Super­stiōnem sac­erdōtis con­tem­nēns sēcum sīc cōgi­tat: “Nē illī timidī sunt! Noc­tū inā­nia et vāna ex metū nos­trō imāginem accipere solent. Lār­vae nihil sunt nisi fābu­lae quibus improbōs puerōs ter­reās. Sine dubiō ancil­la quaedam noc­tū clam in cubicu­lum eum irrēpsit.”

Inter­diū raedārius pro­fec­tus ad rotam raedae reparan­dam ali­quan­tō post rē īnfec­tā red­it. Diēs in noctem vertitur.

Et hāc nocte muli­er strepitū noc­turnō ē som­nō excitā­tur. Iam vērō nōn tene­brās vac­uās sed tamquam mātrō­nam can­didā veste et vēlāmine vestī­tam videt. Mātrō­na nihil dīcit.

“Quid tū tan­dem vīs? Respondē nūnciam!”

Nūl­lō ver­bō fac­tō hos­pi­ta noc­tur­na manum sibi ad caput admovet. Sīc manū ad caput admōtā ali­quan­tisper stat, tum in vapōrem gelidum solū­ta ē cōn­spec­tū mulieris in lec­tō iam seden­tis abit.

Ubi diēs illūx­it cubicu­lumque col­lūstrāvit, muli­er eum ipsum locum ubi hos­pi­ta nocte steter­at gut­tīs cruōris esse cōnsper­sum animadvertit.

Hāc rē valdē per­tur­bā­ta nihil sac­erdōtī uxōrīque eius dīcit.

Et hic diēs, quem ad mod­um vēn­er­at, ita abi­it locumque ces­sit tenebrīs.

Sub ves­pe­rum raedārius mulierī dīx­it rotā refec­tā raedam ad iter parā­tam esse, ut dīlūculō proficīscī pos­sent, sī ipsa vellet.

Paulō ante cēnam muli­er tab­u­lam pic­tam, quae dē pari­ete mag­nae aulae pendē­bat, admīrābā­tur, quae eff­in­gē­bat mulierem sevērō vultū.

“Illa est sac­erdōtis uxor!” inquit aliquis.

Muli­er con­ver­sa uxōrem sac­erdōtis cōnspicit.

“Nōnne tū es uxor sac­erdōtis?” rogat mulier.

“Sum qui­dem. Illa supe­ri­or fuit uxor. Haud ita prī­dem mortem obi­it, paucīs mēn­si­bus ante­quam fīli­o­lus nos­ter nātus est.”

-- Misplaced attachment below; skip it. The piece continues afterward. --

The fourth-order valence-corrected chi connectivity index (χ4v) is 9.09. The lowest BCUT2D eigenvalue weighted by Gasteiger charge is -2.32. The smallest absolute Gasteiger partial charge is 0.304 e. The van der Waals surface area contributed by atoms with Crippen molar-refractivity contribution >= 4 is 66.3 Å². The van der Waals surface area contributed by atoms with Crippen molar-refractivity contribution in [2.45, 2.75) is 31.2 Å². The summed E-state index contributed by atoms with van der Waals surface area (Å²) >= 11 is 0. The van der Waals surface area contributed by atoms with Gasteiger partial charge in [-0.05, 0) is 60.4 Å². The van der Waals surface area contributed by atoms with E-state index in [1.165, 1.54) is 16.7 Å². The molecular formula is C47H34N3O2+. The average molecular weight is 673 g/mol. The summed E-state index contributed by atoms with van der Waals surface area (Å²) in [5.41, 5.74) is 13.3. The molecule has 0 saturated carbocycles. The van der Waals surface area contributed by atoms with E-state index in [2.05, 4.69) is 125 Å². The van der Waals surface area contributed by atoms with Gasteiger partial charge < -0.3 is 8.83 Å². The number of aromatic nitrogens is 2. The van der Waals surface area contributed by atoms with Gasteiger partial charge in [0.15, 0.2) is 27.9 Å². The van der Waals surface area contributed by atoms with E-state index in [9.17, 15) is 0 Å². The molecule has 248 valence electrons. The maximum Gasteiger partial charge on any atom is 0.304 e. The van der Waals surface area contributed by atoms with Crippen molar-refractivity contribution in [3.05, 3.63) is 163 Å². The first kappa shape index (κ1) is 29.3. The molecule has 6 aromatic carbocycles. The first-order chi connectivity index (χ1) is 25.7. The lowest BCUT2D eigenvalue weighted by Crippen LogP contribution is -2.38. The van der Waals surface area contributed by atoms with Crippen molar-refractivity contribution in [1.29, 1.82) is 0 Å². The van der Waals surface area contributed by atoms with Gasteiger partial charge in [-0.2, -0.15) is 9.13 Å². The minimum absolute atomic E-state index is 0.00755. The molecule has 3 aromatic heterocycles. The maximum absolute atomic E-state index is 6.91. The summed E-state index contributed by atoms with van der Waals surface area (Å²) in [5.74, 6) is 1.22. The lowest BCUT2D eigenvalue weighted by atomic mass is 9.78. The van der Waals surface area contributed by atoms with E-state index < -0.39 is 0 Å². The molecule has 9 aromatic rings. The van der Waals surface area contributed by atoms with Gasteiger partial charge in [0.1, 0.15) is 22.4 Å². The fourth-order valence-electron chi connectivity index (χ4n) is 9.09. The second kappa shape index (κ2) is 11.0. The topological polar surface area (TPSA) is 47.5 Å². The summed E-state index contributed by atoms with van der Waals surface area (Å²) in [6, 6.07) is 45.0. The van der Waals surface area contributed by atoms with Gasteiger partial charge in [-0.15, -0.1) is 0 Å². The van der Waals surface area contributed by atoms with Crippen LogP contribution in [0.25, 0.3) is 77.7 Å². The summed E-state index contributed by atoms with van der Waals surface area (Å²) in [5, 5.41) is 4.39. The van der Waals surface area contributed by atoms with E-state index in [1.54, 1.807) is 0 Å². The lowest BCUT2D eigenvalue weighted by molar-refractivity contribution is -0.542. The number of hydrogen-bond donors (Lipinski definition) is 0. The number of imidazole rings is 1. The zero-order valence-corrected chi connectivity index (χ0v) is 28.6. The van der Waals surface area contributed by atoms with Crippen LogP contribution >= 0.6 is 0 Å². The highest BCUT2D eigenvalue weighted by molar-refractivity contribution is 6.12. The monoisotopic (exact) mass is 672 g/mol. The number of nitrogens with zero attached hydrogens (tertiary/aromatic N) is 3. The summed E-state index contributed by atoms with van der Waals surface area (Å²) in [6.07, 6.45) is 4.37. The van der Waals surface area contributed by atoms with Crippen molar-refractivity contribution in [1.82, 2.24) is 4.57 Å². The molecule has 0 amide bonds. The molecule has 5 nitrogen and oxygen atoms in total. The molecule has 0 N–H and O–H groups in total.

“Sed tab­u­la pic­ta eius eti­am manet?”

Hīc ser­mōnem inter­pel­lat sacerdōs.

“Nōn­dum” inquit ille, “vacāvit mihi locāre tab­u­lam novam facien­dam. Par­en­tibus enim parvulōrum tam mul­ta sunt facien­da, ut adves­perās­cat priusquam omnia negō­tia absolveris. Sed, cēna iam apposi­ta est.

Dēnuō nox ven­it et omnēs cubi­tum eunt.

Con­cu­biā nocte tōtum mulieris cubicu­lum subitō frīgēsc­it. Appāret īdōlōn īdem quod priōribus noctibus, can­didā veste vestī­tum. Muli­er in lec­tō sedēns ter­rōre plānē per­cul­sa videt īdōlōn propius accēdere. Iam tam prope stā­bat ut sī inter vīvōs esset, ani­mam eius sēn­sis­set. Nūl­la autem ani­ma ex ōre hos­pi­tae exībat.

Muli­er quae iam tan­dem intel­le­git sibi rem esse cum lārvā ani­mō col­lēc­tō “Quid tē agi­tat? Quid tibi deest? Cūr nōn licet tibi quiēscere?”

Tum mātrō­na can­didā veste vestī­ta vēlāmine sub­lātō caput dēmit­tit ut muli­er vidēre pos­set. Cum ante sē caput lār­vae videt, faciēs eī nōn omnīnō ignō­ta vidē­tur. Subito hor­resc­it ubi videt caput hiāre.

Tum muli­er cum paulisper sēcum dēlīberās­set, ānu­lum dē dig­itō dētrac­tum in caput lār­vae stan­tis īnser­it tum capite fis­sō com­pressō ut in nātūram redīret sollem­nī vōce sīc fātur:

“Iam quiēsce.”

Cōn­fes­tim abit hospita.

Ubi dīlūx­it, muli­er cum raedāriō abīre parat, sed prius quam proficīs­cun­tur, sac­erdōtī uxōrīque eius grātiās agere vult. Dum eōs quaer­it, in aulam illam mag­nam intrat, et tab­ulā pic­tā rūr­sus vīsā sēcum tacita:

“Ut sus­picābar.”

Simul atque raedam cōn­scen­dit, raedāriō negāvit sē iter per­rēc­tūram, priusquam mag­istrā­tum adiisset.

Pāret raedārius.

Ali­quan­tō post muli­er mag­istrā­tuī rem omnem nār­rat: lār­vam noc­tū inquiētāre vīl­lam sac­erdōtis, lar­vamque nōn aliam esse atque ipsam sac­er­do­tis uxōrem super­iōrem quae occīsa esset quod ancil­la ē sac­erdōte gravi­da esset; hanc eum posteā in mātrimōni­um dūxisse vix­dum super­iōre uxōre sepultā.

Mag­istrā­tuī rēs sānē prōdigiōsa esse vidē­tur sed illud ver­bīs mulieris fidem fac­it quod uxor sac­erdōtis mor­tua est paucīs tan­tum mēn­si­bus ante­quam nova uxor fīli­um peperit.

Rēc­tā ītur ad coemētēri­um ut cadāver uxōris effodiant.

Hor­rendō vīsū cōn­ster­nan­tur: calvāri­am uxōris fis­sam inve­ni­unt, atque ad haec, in mediō capite ānu­lus invenītur.

Daniel Pettersson

Daniel Pettersson

Teacher and author Daniel Pettersson, M.A., is co-founder of Latinitium and is currently teaching Latin at Stockholm University, where he is also working on his Ph.D. dissertation on Humanist Colloquia. Daniel believes in the importance of Latin literature in the modern world and that you can teach yourself Latin with the right motivation, method, and material.
Written by Daniel Pettersson

Written by Daniel Pettersson